A Dairy, a Pastor and a Lee Street Name

On the corner of Waite Davies Road in Lee, high above street level, is a fading painted sign of a street name that is no more – Butterfield Street.  It is now known by the name of a long-serving pastor who was based at a chapel opposite the sign – it is a (hopefully) interesting story.imageThe eastern end of Butterfield Street was a late Victorian development, just off Baring Road (then Burnt Ash Road) its name possibly relating to a former field, presumably like its near neighbour Summerfield Street.  There was still, just, a farm nearby, Burnt Ash Farm, on the corner of St Mildred’s Road and Baring Road.  The farm site was later to house United Dairies Depot, nearly became a Big Yellow Storage Depot but is now a housing association development.

Butterfield Street had an eponymous dairy run by Thomas Clark which in 1913 had 28 cows.

The Clark family had been farming in Lewisham since at least the end of the 18th century at Holloway Farm (roughly where Farmfield Road on the Downham Estate is now) and by 1841 had moved to College Farm, around Lewisham Town Centre (1).

By the 1870s, Thomas Clark had a small holding at what was to become Butterfield Street which was known as Clark’s Dairy.  The diary became gradually surrounded by the growth of Butterfield Street – the eastern end in the late 19th century and westwards in the 1930s.

Thomas Clark  was born in 1841 was married to Elizabeth, who hailed from Cuxton, near Chatham.  In the 1881 census, the family was listed at 15 Butterfield Street, with six children (they were to have 10 children in total, although only 7 survived until the 1911 census).  They used a field by the railway, presumably where the Willow Tree riding school now is, and they had 40 cows in a field roughly where Harland Road is now (2).  This latter field was developed by the the builders W J Scudamore  in the 1930s – something covered in the blog in October.

The dairy seems to have been the base for a milk round which initially included Blackheath Standard and Morden College, but during WW2 restrictions meant that the round was just around Baring Road and Burnt Ash Hill.  World War 2 also saw the cows evacuated to Ashford following Bomb damage, probably a V1 rocket on 16 June 1944 which hit Ronver Road.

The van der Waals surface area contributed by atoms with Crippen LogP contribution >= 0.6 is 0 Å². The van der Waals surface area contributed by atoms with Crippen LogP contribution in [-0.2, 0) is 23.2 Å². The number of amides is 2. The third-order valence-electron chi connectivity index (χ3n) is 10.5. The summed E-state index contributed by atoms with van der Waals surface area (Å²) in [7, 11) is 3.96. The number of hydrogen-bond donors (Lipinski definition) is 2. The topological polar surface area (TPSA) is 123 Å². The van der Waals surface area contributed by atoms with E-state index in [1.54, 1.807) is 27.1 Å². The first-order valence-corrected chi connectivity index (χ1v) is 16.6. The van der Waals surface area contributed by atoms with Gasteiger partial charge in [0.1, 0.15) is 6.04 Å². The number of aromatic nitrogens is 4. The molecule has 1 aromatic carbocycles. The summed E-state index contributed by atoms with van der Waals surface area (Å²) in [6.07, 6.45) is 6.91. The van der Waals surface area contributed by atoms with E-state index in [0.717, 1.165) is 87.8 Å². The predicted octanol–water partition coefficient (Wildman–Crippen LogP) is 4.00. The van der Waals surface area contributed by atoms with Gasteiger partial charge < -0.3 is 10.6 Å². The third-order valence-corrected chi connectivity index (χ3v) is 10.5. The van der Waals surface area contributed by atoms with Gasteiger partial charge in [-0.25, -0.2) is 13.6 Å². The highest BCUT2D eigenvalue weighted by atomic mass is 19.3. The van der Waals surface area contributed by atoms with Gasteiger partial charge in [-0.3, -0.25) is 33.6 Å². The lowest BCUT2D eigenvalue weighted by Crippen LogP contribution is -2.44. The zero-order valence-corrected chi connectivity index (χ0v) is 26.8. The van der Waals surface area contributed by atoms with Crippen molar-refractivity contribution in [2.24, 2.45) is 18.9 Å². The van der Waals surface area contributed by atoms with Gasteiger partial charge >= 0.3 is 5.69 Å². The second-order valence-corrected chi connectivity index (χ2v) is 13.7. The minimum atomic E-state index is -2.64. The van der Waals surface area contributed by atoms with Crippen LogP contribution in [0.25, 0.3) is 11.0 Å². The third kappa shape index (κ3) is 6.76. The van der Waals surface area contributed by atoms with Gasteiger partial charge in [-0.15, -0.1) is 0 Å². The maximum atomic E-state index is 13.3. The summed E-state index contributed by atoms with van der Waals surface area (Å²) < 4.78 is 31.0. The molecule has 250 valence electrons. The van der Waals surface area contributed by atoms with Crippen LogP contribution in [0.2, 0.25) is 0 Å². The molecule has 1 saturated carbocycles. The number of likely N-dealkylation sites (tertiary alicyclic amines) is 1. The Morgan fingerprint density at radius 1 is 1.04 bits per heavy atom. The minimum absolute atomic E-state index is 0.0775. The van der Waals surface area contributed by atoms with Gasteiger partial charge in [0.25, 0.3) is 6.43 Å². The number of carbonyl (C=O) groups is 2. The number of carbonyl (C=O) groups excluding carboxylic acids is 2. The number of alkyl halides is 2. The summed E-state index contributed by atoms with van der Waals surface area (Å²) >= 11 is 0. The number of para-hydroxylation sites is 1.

Source e bay October 2016

It seems that the evacuation of the cows was only a temporary one, local residents have memories of cows being walked along Baring Road in the 1970s – see comment from Helen below.  There were also fond local recollections of both collecting milk from the diary and the Clarks delivering milk from Waite Davies Road well into the 1970s in Facebook comments on the post.  This was also confirmed by Birchenough (3).

The site of the diary is still there, it was used was used for a while by MJ Mechanical Services and then for many years by gas and plumbing contractors, P & R Installations but, at in November 2015, appears to be for sale.  The buildings have been much altered and/or replaced since Thomas Clark’s days there.

As for Butterfield Street itself, it quickly developed a a certain notoriety in terms of living conditions; the 1903 Report of the Medical Officer of Health for Lewisham noted that

The streets known as Butterfield Street, Summerfield Street and Ronver Road do not bear a good reputation, although the houses are in a fair condition structurally.


imageThe change in name came in the 1930s, James Waite Davies was a Baptist pastor who worked at, what became known as, the South Lee Tabernacle from 1905.  Waite Davies was born in 1861 in Newbury in Berkshire.  The 1911 census showed him as living at 29 Baring Road, he had been married Kate, also from Newbury for six years, it was probably his second marriage as his oldest daughter living at home was then 20, he also had sons of 12 and three and another daughter of 5. All the children had been born in Lee.